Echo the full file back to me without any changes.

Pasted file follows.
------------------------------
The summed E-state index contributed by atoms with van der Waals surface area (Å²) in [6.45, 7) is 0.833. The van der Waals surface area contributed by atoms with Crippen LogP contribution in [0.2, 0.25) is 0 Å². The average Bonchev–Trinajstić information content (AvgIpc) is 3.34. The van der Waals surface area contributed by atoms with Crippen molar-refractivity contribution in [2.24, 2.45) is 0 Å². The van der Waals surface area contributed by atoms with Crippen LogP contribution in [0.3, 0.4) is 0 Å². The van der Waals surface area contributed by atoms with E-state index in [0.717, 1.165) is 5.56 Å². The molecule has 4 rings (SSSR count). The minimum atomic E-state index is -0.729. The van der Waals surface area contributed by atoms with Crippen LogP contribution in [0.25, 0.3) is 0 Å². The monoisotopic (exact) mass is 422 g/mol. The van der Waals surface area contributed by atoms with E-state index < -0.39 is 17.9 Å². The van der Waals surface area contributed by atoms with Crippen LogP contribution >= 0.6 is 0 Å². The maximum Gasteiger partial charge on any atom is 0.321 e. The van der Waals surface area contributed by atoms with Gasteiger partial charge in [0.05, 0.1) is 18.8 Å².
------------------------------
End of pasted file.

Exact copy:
The summed E-state index contributed by atoms with van der Waals surface area (Å²) in [6.45, 7) is 0.833. The van der Waals surface area contributed by atoms with Crippen LogP contribution in [0.2, 0.25) is 0 Å². The average Bonchev–Trinajstić information content (AvgIpc) is 3.34. The van der Waals surface area contributed by atoms with Crippen molar-refractivity contribution in [2.24, 2.45) is 0 Å². The van der Waals surface area contributed by atoms with Crippen LogP contribution in [0.3, 0.4) is 0 Å². The van der Waals surface area contributed by atoms with E-state index in [0.717, 1.165) is 5.56 Å². The molecule has 4 rings (SSSR count). The minimum atomic E-state index is -0.729. The van der Waals surface area contributed by atoms with Crippen LogP contribution in [0.25, 0.3) is 0 Å². The monoisotopic (exact) mass is 422 g/mol. The van der Waals surface area contributed by atoms with E-state index < -0.39 is 17.9 Å². The van der Waals surface area contributed by atoms with Crippen LogP contribution >= 0.6 is 0 Å². The maximum Gasteiger partial charge on any atom is 0.321 e. The van der Waals surface area contributed by atoms with Gasteiger partial charge in [0.05, 0.1) is 18.8 Å².